Minors: Poverty and Human Capabilities Studies
Post-Graduation Plans: Medical School
Favorite Campus Landmark: The patio outside the Co-op (Café 77) in the spring.
I emailed my professors for their advice over the past summer as I applied to medical school. I called them, at work or at home, when I received my first offer to interview . . . and again from an interview several states away for guidance when, again, I needed their experience. Finally I called them over their winter break, jumping up and down while relating the exciting news that I had been accepted!
Four years ago, my dad told me how ecstatic he was that I would be attending Washington and Lee, a college with a reputation for excellent mentorship whose professors were known to be superior without having a sense of their own superiority to students. I didn't quite understand. I had great high school teachers, they cared about me, I appreciated them, and I did well with their help; what was the big deal?
What I couldn't grasp, my father knew all too well. His father had told him, "You don't go to college to learn to make a living; you go to college to learn how to live." He had repeated these words to me over and over. It is only now, as a senior, that I understand what he really meant.
College changed me. I faced challenges I never could have anticipated, and found out how to live along the way. Professors who will teach you to love a subject, who will push your academic limits, who will inspire you to learn and encourage you to ask the hard questions, these professors are excellent, and crucial to a well-rounded, thorough education. But education is half the battle in college. The other half is personal development; the kind that maybe takes some struggle, the kind that definitely works better with support and direction.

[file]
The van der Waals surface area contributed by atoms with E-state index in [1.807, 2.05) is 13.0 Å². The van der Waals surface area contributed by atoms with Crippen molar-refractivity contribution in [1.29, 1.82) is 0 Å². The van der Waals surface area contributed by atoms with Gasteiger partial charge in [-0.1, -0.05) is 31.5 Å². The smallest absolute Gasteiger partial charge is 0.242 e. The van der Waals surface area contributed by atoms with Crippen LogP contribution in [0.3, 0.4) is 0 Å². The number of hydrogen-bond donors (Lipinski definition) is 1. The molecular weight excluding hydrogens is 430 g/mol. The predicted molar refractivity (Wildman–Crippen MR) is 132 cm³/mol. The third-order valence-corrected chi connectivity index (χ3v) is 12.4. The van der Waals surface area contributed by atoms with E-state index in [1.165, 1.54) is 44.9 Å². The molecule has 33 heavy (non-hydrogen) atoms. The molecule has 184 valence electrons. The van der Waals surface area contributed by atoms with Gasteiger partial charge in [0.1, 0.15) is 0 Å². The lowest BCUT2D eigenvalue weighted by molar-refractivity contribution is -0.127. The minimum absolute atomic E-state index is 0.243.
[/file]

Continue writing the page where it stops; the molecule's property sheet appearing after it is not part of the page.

At Washington and Lee, my professors know me. That means they know my weaknesses as well as my strengths. In the chemistry department, my professors have pushed me to be better, more confident, at times to work harder and at other times to know myself and when I have done my best. I don't know that I would be a biochemistry major today at any other school; but I couldn't have left my department--there were too many exceptional people rooting for me to succeed and sometimes lighting a fire under me just to keep on moving forward.
The Shepherd Poverty Program has developed me further, changing the way I envision myself and my future. Through this multi-disciplinary program I was able to work in the Methadone Maintenance Treatment Program of Bellevue Hospital in New York City with Dr. Robert Maslansky (W&L Class of 1952). A summer dedicated to working with recovering heroin addicts cemented my determination to serve disadvantaged populations through medicine. And when the summer's experiences got tough, I could rely on the insights of Professor Beckley, the Shepherd Program's director, to help me through.
Washington and Lee fosters students' growth through the personal, daily investment of its professors. My experiences over the past four years have been a testament to the truth of this statement. I feel their unique gifts have shaped my education and my growth from day one. I finally understand what my dad was talking about. They helped me learn how I want to live.